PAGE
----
Then, click “Start inference” button.

3. Check the results

(1) click to the resulting project (2) look at predictions

After inference process is finished, you will see “inf_test_images” on the project page (1). To visually check the results (2), click on “inf_test_images” project, and, then, on a dataset within this project.

Now that we understand that our model meet the requirements, let’s go to the final step — model deployment.

III. Deploy the model for production applications

In most cases, once we are satisfied with detection quality, we need to use the model from custom environment via APIs. The instructions below describe how to deploy the model for production applications.

1. Deploy person detection model

(1) click “Deploy” button (2) specify and submit deployment parameters (3) make sure the task is completed

Go to “My models” page and click “Deploy” button (1). Then, after specifying the target GPU machine and device, click “Submit” button (2). As a result, a new task will be created, and, as soon as, it is completed (3) you can send API requests to your person detection model.

2. Send API requests

(1) click “Deploy API Info” item (2) get deployment information

Before calling API, we need to get token and url information. To do that, on a “Cluster->Tasks” page click on “Deploy API info” from context menu (1). On the next page, you will see all the information needed to use our detection model via API (2).

More specifically, here (2) we can see:

  1. API token. RsiYTrSBsyE5BIXRYYCFBLJf13JqVQ4NeEUUxX2oE1SdkwgdpmErjZ0tHEKljadILv8cQrosxMVmirJVOOf025mR8XB88feSRDbbeAYpKL2MwJ1MAZtJ2PfideN4UmNP
  2. URL. https://app.supervise.ly/public/api/v1/models/435/deploy/upload

3. Usage example.

It’s evident, but let me say it anyway, that your API tokens and URLs will differ from the ones above.

For example, suppose that you have “dl_heroes.jpg” image

Yann LeCun, Geoffrey Hinton, Yoshua Bengio, Andrew Ng

So, if you run in terminal the following command:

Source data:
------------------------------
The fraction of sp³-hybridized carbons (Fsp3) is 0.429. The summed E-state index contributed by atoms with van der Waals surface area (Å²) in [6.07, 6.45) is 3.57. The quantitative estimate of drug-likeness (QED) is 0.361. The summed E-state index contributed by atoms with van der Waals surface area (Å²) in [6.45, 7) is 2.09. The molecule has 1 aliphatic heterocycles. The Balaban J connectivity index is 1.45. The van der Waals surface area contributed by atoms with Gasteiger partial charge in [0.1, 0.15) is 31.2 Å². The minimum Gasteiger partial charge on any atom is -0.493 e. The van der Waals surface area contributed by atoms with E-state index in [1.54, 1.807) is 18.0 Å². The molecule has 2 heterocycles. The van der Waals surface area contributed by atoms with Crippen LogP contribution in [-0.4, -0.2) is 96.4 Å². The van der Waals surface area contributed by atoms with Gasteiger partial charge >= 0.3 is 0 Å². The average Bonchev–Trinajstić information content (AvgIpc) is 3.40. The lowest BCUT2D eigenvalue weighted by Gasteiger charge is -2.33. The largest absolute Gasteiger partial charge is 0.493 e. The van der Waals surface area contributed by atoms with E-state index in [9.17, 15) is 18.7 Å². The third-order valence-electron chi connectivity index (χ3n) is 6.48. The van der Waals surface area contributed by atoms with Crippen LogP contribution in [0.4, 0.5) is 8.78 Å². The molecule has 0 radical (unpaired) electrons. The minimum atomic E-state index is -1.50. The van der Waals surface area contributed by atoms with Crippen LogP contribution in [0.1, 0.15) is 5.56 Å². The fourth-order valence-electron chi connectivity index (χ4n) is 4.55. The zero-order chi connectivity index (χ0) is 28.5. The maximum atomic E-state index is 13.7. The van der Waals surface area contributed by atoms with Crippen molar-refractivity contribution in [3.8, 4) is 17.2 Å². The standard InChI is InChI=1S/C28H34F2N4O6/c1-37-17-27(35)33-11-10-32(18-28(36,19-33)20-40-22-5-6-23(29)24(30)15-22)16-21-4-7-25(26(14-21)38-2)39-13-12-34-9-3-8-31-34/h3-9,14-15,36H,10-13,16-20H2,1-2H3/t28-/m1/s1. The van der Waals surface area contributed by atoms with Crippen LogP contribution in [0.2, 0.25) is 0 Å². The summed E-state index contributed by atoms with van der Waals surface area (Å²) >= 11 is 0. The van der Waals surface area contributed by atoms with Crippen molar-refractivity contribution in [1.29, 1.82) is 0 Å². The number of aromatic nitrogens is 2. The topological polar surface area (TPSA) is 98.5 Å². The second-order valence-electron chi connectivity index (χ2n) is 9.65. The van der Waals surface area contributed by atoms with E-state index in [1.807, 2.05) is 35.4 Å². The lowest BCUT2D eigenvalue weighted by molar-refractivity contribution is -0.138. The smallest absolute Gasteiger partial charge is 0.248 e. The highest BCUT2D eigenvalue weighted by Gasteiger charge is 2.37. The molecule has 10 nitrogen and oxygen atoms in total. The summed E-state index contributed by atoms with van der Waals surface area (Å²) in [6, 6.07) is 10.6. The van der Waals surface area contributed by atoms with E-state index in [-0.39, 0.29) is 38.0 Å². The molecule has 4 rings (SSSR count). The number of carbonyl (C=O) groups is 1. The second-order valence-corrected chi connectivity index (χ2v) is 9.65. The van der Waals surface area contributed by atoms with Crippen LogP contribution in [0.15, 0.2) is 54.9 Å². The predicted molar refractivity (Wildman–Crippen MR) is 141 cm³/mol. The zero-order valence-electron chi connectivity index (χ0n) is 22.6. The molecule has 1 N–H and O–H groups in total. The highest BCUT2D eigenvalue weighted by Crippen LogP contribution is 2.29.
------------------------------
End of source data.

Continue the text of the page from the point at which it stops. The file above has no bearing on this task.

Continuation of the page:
curl -XPOST -H ‘X-API-KEY: YourToken’ -F ‘image=@dl_heroes.jpg;type=image/jpeg’ YourUrl

then, Supervise.ly will give you back detection results in json format:

[{"tags":[],"description":"","objects":[{"bitmap":{"origin":[],"np":[]},"type":"rectangle","classTitle":"person","description":"","tags":[],"points":{"exterior":[[343,87],[493,375]],"interior":[]},"score":0.999502420425415},{"bitmap":{"origin":[],"np":[]},"type":"rectangle","classTitle":"person","description":"","tags":[],"points":{"exterior":[[0,94],[149,375]],"interior":[]},"score":0.9994213581085205},{"bitmap":{"origin":[],"np":[]},"type":"rectangle","classTitle":"person","description":"","tags":[],"points":{"exterior":[[247,96],[367,377]],"interior":[]},"score":0.9987866282463074},{"bitmap":{"origin":[],"np":[]},"type":"rectangle","classTitle":"person","description":"","tags":[],"points":{"exterior":[[138,96],[256,378]],"interior":[]},"score":0.99868243932724},{"bitmap":{"origin":[],"np":[]},"type":"rectangle","classTitle":"person","description":"","tags":[],"points":{"exterior":[[100,133],[129,177]],"interior":[]},"score":0.9136056900024414}],"size":{"width":506,"height":380}}]

Json above corresponds to all the object detected, including coordinates and confidence levels. After visualization, we get

Visualization of predictions returned by API

To make the life even easier, we provide a python notebook that implements API calls and visualise detection results. We encourage you to play with it!

Jupyter notebook (not much code here)

Back to the main question

Recall the question in the title “Can you solve a person detection task in 10 minutes?”

  • The quick answer is Yes, just follow the instructions above.
  • More thoughtful answer is “It depends”, the devil is, as always, in details.

Again, the number of possible apps where person detection is needed is huge. Below are three most popular factors that cause a headache:

  1. Hardware constraints. For some apps it’s ok to use Desktop Computer with high-end GPU onboard. Other apps should work on a mobile phone or inside a robot. In this case, we need to use small & fast neural network at the expense of the model accuracy.
  2. Real-time requirements. For example, in self-driving industry the software should work in real-time. In this case, the latest GPU is still not powerful enough to run State-of-The-Art implementations of Faster R-CNN. So, again, we have to sacrifice the accuracy and pick simpler model.
  3. Specific conditions. if we build a security app, then, very likely, we have to spot unwanted persons during the night. There are no guarantees that out-of-the-box detectors will solve this task. A lot of other variations are possible — different weather, camera angles or the fact that only small part of a person is visible. The good news is that we can train the models to work well in a specified conditions, but it might take us some extra work.

In the future, we are going to publish a series of blog posts that address the more complicated scenarios, including training of custom object detectors